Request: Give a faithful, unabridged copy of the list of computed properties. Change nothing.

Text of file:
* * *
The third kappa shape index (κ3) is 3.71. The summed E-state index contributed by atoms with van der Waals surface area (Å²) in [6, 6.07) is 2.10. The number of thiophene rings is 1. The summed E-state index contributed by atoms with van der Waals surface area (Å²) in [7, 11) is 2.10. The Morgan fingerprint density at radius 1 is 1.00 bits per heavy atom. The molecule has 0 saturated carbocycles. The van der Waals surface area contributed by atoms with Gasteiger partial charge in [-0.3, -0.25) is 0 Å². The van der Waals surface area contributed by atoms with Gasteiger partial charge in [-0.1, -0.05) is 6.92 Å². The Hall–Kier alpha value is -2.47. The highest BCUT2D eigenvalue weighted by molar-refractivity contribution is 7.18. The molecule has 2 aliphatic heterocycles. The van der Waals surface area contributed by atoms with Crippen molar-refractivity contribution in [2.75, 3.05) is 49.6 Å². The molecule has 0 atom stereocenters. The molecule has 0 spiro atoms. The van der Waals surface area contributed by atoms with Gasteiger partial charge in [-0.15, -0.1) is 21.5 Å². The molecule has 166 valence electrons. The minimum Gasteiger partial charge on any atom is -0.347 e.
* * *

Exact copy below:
The third kappa shape index (κ3) is 3.71. The summed E-state index contributed by atoms with van der Waals surface area (Å²) in [6, 6.07) is 2.10. The number of thiophene rings is 1. The summed E-state index contributed by atoms with van der Waals surface area (Å²) in [7, 11) is 2.10. The Morgan fingerprint density at radius 1 is 1.00 bits per heavy atom. The molecule has 0 saturated carbocycles. The van der Waals surface area contributed by atoms with Gasteiger partial charge in [-0.3, -0.25) is 0 Å². The van der Waals surface area contributed by atoms with Gasteiger partial charge in [-0.1, -0.05) is 6.92 Å². The Hall–Kier alpha value is -2.47. The highest BCUT2D eigenvalue weighted by molar-refractivity contribution is 7.18. The molecule has 2 aliphatic heterocycles. The van der Waals surface area contributed by atoms with Crippen molar-refractivity contribution in [2.75, 3.05) is 49.6 Å². The molecule has 0 atom stereocenters. The molecule has 0 spiro atoms. The van der Waals surface area contributed by atoms with Gasteiger partial charge in [-0.15, -0.1) is 21.5 Å². The molecule has 166 valence electrons. The minimum Gasteiger partial charge on any atom is -0.347 e.